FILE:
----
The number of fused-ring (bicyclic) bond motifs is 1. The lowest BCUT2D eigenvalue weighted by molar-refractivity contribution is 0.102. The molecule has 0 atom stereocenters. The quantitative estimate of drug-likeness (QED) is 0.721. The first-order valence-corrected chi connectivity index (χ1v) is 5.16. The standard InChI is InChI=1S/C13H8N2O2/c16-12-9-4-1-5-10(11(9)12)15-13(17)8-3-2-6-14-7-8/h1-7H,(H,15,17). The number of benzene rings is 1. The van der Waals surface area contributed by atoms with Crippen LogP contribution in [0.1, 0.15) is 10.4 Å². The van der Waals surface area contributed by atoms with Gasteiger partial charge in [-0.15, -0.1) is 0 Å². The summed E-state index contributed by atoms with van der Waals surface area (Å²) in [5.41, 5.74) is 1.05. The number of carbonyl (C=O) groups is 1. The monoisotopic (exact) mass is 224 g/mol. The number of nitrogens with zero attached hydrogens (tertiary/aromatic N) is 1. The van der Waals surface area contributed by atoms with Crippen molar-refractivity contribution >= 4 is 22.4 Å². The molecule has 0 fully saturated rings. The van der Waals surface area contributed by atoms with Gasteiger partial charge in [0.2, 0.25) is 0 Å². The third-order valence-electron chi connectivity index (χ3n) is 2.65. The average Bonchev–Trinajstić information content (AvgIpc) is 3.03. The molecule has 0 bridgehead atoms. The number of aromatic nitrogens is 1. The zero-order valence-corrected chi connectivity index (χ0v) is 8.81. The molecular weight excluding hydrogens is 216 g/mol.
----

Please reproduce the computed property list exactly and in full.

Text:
The number of fused-ring (bicyclic) bond motifs is 1. The lowest BCUT2D eigenvalue weighted by molar-refractivity contribution is 0.102. The molecule has 0 atom stereocenters. The quantitative estimate of drug-likeness (QED) is 0.721. The first-order valence-corrected chi connectivity index (χ1v) is 5.16. The standard InChI is InChI=1S/C13H8N2O2/c16-12-9-4-1-5-10(11(9)12)15-13(17)8-3-2-6-14-7-8/h1-7H,(H,15,17). The number of benzene rings is 1. The van der Waals surface area contributed by atoms with Crippen LogP contribution in [0.1, 0.15) is 10.4 Å². The van der Waals surface area contributed by atoms with Gasteiger partial charge in [-0.15, -0.1) is 0 Å². The summed E-state index contributed by atoms with van der Waals surface area (Å²) in [5.41, 5.74) is 1.05. The number of carbonyl (C=O) groups is 1. The monoisotopic (exact) mass is 224 g/mol. The number of nitrogens with zero attached hydrogens (tertiary/aromatic N) is 1. The van der Waals surface area contributed by atoms with Crippen molar-refractivity contribution >= 4 is 22.4 Å². The molecule has 0 fully saturated rings. The van der Waals surface area contributed by atoms with Gasteiger partial charge in [0.2, 0.25) is 0 Å². The third-order valence-electron chi connectivity index (χ3n) is 2.65. The average Bonchev–Trinajstić information content (AvgIpc) is 3.03. The molecule has 0 bridgehead atoms. The number of aromatic nitrogens is 1. The zero-order valence-corrected chi connectivity index (χ0v) is 8.81. The molecular weight excluding hydrogens is 216 g/mol.